Viral social media app TikTok isn’t just for teens showcasing trendy dance routines or influencers sharing the latest meme stock, but a content tool used by traditional institutions looking to remain relevant while funneling clientele into the digital investing platforms they’re building.
That’s what Fidelity Investments Co. is betting on after officially launching its very own TikTok account. The giant fund manager posted its first TikTok video at the end of June and has since published five videos ranging from how-to guides for using their Fidelity Spire app to explainers of financial terminology with food visuals.
Financial education and advice blew up on social media largely as a result of the pandemic-fueled lockdowns spurring more young people than ever before to engage in their personal finances. Forty-one percent of these young investors — largely Generation Z, referring generally to the generation that was born between roughly 1997 and 2012 — turn to social media influencers to educate themselves on investing, according to Fidelity.
“We know it’s important to meet our customers where they are, and for our younger customers — we know many of them are on TikTok, Instagram, Reddit and other digital platforms,” said a Fidelity spokesperson in an email. “This is a generation seeking out financial content and there are more than 23 billion views on TikTok videos with the #money hashtag. We are joining the money conversations where they are happening.”
When a large traditional institution, like Fidelity, invests in catering to next-gen, it’s a sign that the industry is taking notice of the young media-savvy type of investor that is poised to inherit $68 trillion in the greatest generational wealth transfer over the coming years.
The focus on traditional ultra-high-net-worth clients typically steered advisory firms away from social media and younger investors, but that wealth transfer represents an opportunity for advisory firms to open their doors to a wider breadth of potential clients. What advisers should also note is that these generations are going to keep getting their advice from online influencers, according to a new TIAA Digital Engagement survey.
The survey found that one in five people cite social media content as a go-to resource for financial information and one-third say they trust social media content to help them make financial decisions. Further, 32% say they trust social media influencers and celebrities for financial advice. The findings suggest that as the country emerges financially from the pandemic, the financial advice industry will need to reconsider how they’re engaging different generations across platforms, according to TIAA.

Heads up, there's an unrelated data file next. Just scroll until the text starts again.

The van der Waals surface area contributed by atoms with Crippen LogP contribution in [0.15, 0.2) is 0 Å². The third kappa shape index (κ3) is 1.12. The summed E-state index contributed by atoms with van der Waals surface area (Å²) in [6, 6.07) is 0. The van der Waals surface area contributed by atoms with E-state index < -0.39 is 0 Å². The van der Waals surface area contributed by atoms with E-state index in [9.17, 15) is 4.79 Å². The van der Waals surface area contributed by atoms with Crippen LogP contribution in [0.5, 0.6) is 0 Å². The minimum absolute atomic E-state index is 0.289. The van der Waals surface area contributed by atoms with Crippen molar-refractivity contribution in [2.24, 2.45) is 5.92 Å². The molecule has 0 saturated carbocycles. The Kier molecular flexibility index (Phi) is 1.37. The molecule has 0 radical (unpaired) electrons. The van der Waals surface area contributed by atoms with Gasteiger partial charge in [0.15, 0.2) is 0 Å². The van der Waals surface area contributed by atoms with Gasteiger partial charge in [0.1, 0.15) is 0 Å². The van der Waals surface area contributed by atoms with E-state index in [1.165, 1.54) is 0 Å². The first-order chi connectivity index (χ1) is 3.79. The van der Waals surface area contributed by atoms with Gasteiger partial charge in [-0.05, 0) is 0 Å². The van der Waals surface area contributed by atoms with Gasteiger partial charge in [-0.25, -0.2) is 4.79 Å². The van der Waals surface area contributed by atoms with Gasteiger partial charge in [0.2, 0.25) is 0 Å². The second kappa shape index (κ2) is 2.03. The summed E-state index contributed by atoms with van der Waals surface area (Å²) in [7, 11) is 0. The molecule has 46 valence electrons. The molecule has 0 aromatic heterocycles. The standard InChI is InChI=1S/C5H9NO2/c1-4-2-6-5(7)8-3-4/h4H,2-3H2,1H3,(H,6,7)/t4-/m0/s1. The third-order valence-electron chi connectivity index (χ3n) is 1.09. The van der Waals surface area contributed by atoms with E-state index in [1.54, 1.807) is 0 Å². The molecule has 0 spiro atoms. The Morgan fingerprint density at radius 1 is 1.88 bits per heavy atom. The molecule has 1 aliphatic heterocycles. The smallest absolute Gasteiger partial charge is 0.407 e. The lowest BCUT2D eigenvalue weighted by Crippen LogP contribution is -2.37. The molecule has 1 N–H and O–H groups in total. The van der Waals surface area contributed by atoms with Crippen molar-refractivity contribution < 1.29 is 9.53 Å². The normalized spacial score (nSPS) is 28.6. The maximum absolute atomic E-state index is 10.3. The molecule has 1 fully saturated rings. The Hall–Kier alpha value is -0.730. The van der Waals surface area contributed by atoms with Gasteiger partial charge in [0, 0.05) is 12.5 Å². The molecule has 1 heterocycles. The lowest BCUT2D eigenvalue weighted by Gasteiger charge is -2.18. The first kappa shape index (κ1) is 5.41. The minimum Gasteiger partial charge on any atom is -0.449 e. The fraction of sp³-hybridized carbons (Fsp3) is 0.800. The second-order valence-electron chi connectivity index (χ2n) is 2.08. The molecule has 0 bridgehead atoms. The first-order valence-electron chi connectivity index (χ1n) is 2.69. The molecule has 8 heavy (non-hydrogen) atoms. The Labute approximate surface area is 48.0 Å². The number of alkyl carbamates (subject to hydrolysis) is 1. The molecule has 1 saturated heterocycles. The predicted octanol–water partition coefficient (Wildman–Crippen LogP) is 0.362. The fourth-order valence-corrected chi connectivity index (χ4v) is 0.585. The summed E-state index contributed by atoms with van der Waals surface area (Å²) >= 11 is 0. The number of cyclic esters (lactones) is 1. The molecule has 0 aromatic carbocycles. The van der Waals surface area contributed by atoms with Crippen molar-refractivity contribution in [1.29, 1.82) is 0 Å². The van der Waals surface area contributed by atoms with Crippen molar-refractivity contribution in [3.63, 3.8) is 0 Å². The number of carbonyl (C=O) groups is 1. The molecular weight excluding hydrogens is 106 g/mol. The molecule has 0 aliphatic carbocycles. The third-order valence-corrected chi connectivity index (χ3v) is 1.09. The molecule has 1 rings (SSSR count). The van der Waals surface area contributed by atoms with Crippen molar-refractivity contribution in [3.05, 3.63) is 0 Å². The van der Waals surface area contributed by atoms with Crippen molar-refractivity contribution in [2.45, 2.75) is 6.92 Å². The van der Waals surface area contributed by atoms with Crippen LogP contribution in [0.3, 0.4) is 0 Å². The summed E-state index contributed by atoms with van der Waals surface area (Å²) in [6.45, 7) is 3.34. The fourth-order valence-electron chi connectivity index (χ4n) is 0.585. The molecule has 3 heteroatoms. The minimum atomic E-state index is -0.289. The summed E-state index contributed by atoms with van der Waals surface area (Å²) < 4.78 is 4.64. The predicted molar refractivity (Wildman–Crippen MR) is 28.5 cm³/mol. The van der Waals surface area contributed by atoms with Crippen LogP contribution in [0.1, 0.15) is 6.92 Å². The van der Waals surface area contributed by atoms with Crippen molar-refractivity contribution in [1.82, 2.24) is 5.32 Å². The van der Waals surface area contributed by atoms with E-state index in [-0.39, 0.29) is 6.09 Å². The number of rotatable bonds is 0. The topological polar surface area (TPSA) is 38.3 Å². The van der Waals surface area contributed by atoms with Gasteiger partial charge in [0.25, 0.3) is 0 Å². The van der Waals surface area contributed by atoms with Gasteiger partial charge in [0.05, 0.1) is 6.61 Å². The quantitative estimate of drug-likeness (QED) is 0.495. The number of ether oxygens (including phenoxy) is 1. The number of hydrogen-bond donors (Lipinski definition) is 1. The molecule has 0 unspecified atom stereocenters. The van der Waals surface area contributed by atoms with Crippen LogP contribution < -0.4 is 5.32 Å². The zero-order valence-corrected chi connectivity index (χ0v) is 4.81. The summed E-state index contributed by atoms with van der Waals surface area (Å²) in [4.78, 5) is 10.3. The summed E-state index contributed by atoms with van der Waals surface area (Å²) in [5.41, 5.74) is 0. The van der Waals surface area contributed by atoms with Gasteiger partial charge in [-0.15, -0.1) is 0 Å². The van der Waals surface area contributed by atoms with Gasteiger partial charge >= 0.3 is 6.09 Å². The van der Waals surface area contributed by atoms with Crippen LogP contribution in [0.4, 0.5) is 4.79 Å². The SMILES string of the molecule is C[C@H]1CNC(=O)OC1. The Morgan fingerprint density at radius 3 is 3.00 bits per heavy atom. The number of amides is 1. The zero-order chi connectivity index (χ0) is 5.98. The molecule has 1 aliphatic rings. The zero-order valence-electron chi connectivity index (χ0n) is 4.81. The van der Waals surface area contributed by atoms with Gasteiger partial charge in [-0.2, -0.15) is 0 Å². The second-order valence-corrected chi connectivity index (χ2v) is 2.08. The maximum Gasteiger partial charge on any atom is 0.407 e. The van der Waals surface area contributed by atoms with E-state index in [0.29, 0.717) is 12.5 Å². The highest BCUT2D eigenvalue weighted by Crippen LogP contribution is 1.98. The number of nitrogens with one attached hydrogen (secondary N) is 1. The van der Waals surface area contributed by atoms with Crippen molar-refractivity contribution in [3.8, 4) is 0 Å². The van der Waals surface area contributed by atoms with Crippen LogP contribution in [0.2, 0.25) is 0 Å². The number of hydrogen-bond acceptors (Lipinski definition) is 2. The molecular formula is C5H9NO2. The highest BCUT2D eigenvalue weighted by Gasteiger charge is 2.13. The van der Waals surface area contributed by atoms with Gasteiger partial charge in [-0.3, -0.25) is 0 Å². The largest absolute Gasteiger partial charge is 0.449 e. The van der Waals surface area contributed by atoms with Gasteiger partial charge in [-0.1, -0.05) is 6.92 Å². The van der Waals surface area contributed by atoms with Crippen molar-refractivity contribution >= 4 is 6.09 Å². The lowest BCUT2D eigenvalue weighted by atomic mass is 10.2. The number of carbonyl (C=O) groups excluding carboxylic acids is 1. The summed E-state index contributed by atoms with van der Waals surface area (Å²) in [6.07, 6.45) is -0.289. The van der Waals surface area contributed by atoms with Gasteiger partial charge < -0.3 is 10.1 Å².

Fidelity has some work to do to keep up with influencers already dominating social media. Fidelity sports 383 followers so far, a drop in the bucket compared with financial influencers like former Merrill Lynch financial adviser turned content creator, Humphrey Yang, who’s known as @humphreytalks with 2.3 million followers.
However, Fidelity is taking a page from these influencers’ playbook by fueling money conversations on TikTok and even catering content to Instagram that’s focused on quick and witty financial education. Fidelity’s following clocks in at 30,700 followers on Instagram.
By comparison, competitors Charles Schwab & Co. has 22,400 followers, BlackRock Inc. has 36,000 and UBS Group caters content to 83,700 followers. However, Fidelity is one of the only brokerages on TikTok, according to searches on the platform.
Entering the TikTok game isn’t the first time Fidelity has made moves to appeal to the next-gen investor. The incumbent hosted its first Reddit ‘Ask Me Anything’ in February on the heels of the GameStop Corp. stock surge to engage with customers and answer live questions regarding retail trading.
More than 1,300 comments from Redditors flooded the discussion, yet trading education was largely outshined by comments comparing Fidelity’s mobile app interface to Robinhood. Fidelity said it has since taken advantage of the feedback on Reddit and has been transparent about changes to the Fidelity Mobile app based on their suggestions, said the Fidelity spokesperson.
In May, the firm launched Fidelity Youth Account, the platform where teens are able to trade U.S.-listed stocks, Fidelity mutual funds and most exchange-traded funds, with no account fees or commissions.
Andrew is half-human, half-gamer. He’s also a science fiction author writing for BleeBot.